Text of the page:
'To The Cosmos, Let's Go!'

I loved the fabricated back story - although I confess it did initially put me off checking the tunes out for a while - of former garage producers turned techno nerds. Did you enjoy watching the reaction/comments?

TR: It was funny seeing people commenting on who they thought was behind the project. I noticed a few people intentionally spreading misinformation - that was great. The involvement of one of the members from East 17 was a particular highlight.

AM: Yeah, that was mentioned as a joke by someone - then got repeated, seemingly seriously. It was hard to tell who was taking the piss and who was just a bit naïve. I'm glad you were put off! The UK garage thing I mentioned as a joke to Tom; we briefly imagined what we would write for the press release, then it wasn't mentioned again until I saw all the shops were calling us former pop stars. Was a bit late to resend it by then.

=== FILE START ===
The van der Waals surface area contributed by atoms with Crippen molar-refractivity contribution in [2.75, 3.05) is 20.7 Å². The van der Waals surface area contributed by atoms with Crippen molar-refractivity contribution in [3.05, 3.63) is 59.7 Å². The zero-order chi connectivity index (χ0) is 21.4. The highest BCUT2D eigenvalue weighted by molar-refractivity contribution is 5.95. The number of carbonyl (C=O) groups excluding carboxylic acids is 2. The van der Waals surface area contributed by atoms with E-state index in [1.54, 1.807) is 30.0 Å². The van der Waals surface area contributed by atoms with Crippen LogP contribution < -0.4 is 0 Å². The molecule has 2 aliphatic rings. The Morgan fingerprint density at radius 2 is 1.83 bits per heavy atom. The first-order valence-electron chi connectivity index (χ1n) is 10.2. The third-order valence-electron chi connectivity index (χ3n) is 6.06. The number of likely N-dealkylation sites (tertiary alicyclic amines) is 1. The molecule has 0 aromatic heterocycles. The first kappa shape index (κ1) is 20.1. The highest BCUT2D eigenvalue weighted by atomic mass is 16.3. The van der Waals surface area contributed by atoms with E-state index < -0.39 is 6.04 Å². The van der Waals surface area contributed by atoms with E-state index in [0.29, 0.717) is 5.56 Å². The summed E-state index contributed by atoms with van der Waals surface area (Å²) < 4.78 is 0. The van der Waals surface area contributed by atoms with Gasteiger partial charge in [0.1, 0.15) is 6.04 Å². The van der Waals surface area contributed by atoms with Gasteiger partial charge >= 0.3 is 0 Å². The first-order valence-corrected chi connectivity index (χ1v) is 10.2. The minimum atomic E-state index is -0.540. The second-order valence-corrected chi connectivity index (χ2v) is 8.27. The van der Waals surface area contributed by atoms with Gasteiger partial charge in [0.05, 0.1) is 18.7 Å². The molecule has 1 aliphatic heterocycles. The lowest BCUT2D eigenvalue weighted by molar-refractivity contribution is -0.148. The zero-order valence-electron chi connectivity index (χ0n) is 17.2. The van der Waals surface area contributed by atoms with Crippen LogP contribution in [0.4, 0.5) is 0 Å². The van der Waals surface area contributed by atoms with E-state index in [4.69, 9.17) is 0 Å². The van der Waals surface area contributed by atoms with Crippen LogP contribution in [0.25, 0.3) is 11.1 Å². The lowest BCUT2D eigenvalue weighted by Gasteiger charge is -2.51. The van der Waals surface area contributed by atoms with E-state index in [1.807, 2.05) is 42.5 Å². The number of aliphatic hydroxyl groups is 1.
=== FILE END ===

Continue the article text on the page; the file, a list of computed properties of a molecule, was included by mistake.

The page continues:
How did you come into being as Blacknecks?

TR: Al sent me a message one day out of the blue asking me if I used a particular piece of software, as he had some files he wanted to share. I assumed that he was suggesting we collaborate, although looking back I might have just jumped to that conclusion... Either way, he sent me some files, I sent him some files in return, and we each came up with a couple of tracks that we decided were almost of a release-worthy standard.